Operation Enduring Freedom, the US’s over-13-year-old campaign in Afghanistan, ended this week.
The next chapter in Afghanistan’s modern history — one that’s left all but the most remote corners of the country impacted by decades of conflict — is about to begin.
The country remains deeply troubled, with a resurgent Taliban, a highly suspect military, and an economy where the opium industry remains the largest single employer. But before the US invasion, before the Soviet occupation in the 1980s, and before the country’s Marxist experiment, Afghanistan used to be a far different place.
In the 60s, amateur photographer and college professor Dr. William Podlich took a leave of absence from his job at Arizona State University to work with UNESCO in the Afghan capital of Kabul, bringing his wife and daughters with him.
Later, his son-in-law Clayton Esterson found the late doctor’s photos and put them on the web. The response was amazing.
Esterson told the Denver Post: “Many Afghans have written comments [on our website] showing their appreciation for the photographs that show what their country was like before 33 years of war. This makes the effort to digitize and restore these photographs worthwhile.”
An earlier version of this article was produced by Geoffrey Ingersoll.
On the left is a picture showing the photographer's daughter in a pleasant park. On the right is that same park 40 years later.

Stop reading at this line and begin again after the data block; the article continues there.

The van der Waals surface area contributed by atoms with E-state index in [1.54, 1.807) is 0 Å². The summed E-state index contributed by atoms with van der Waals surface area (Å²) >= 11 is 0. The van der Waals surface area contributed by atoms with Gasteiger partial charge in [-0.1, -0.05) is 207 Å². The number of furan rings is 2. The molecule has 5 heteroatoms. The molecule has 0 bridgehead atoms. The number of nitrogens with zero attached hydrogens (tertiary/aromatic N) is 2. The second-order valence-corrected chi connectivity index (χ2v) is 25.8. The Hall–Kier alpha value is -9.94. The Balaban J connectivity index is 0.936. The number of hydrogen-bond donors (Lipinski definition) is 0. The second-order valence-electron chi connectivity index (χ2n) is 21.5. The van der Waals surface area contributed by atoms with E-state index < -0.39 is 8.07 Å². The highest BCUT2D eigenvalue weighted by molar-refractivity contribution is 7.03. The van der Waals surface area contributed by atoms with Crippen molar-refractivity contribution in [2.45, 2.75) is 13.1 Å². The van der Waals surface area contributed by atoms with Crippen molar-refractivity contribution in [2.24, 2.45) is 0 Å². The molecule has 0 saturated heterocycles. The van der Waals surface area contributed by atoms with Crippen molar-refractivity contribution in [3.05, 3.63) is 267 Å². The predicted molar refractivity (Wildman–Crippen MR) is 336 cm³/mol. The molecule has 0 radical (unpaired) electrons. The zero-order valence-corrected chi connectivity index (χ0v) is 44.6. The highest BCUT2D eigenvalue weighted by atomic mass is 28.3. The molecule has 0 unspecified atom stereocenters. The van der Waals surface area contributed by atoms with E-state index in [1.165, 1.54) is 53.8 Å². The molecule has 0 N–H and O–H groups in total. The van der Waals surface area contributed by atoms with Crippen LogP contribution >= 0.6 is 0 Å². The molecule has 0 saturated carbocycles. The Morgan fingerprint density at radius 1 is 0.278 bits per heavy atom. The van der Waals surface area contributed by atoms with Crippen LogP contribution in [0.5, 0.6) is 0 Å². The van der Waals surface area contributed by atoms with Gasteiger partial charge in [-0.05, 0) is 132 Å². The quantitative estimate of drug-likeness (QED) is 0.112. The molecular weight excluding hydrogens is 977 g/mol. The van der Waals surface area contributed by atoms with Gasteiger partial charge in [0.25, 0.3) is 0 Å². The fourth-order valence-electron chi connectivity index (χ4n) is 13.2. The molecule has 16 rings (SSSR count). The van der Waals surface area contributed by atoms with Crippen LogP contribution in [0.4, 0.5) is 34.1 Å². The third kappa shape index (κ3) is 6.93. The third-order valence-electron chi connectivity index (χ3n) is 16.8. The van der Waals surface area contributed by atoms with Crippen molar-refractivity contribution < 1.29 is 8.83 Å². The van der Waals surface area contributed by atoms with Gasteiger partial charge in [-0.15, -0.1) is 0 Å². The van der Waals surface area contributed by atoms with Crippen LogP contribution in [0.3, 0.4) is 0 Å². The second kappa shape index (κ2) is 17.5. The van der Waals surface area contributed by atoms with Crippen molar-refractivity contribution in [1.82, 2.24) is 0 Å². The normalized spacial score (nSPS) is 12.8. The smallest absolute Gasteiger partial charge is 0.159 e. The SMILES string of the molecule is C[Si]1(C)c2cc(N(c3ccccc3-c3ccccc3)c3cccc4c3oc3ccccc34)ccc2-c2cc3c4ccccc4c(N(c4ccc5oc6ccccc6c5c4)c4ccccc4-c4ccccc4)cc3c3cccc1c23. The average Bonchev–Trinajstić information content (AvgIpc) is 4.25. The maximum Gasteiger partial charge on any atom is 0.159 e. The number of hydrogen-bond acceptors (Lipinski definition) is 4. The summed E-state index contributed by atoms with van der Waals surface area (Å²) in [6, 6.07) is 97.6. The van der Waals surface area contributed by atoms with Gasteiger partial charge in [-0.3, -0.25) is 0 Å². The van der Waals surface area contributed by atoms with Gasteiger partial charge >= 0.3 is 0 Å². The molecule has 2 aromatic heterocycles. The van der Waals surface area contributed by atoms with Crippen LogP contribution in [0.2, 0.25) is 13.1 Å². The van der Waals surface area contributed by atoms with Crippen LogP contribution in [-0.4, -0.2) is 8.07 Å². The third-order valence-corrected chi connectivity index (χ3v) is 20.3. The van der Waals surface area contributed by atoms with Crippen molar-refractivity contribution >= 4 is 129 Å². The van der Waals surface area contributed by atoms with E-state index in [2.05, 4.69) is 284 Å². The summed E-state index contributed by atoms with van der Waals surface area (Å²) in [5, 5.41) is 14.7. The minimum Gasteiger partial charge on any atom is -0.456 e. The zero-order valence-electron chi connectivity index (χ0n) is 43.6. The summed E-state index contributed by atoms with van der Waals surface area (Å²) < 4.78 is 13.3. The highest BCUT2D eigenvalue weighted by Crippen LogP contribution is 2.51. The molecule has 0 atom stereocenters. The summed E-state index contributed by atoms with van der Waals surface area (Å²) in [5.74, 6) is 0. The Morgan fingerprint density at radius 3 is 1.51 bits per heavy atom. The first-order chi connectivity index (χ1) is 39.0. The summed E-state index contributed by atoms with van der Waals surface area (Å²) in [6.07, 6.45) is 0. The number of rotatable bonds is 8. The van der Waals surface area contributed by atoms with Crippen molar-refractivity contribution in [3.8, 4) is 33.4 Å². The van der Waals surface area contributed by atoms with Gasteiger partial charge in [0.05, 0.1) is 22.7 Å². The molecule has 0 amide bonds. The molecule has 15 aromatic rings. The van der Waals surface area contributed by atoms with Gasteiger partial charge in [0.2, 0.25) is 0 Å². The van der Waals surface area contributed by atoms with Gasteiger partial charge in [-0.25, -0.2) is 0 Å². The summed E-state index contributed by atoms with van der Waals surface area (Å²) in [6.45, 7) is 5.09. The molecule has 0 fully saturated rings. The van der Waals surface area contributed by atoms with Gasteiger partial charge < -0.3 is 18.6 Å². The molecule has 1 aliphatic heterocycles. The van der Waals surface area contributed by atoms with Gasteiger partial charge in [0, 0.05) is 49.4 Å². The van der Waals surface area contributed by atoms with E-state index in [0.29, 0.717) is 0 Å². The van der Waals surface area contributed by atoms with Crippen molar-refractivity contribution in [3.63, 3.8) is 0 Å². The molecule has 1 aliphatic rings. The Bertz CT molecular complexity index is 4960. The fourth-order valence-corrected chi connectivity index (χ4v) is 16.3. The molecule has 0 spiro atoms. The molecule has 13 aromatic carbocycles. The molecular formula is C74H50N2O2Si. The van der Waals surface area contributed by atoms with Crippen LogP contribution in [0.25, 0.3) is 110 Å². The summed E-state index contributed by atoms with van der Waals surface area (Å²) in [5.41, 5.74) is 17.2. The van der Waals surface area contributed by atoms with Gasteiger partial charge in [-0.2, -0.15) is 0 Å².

Girls and boys in western-style universities and schools were encouraged to talk to each other freely.
... but much of Afghan culture retained its traditional dress and style. Even in Kabul, the bazaars remained the same as they had in earlier decades.
Following World War II -- which Afghanistan managed to stay out of -- the Soviets and Americans competed for rights to build Afghan roadways.
Kabul's classic architecture was maintained, giving the city a firm aesthetic and sense of identity.
Women weren't required to wear burqas -- Afghanistan wasn't quite as conservative back then. But some would still cover up by choice.
There were movie theatres, libraries, chemistry labs, and on the outskirts of Kabul, large factories churning out a variety products.
But while urban Afghanistan became modern, rural Afghanistan was still much as it had been decades before.
Afghanistan had a national identity, and a distinct national style, despite all the newfangled 'western' influence.
... was on the road to prosperity. The wars were in the future -- but they weren't very far off. When the Soviets invaded less than two decades later, it would hasten Afghanistan's path towards becoming a very different country.
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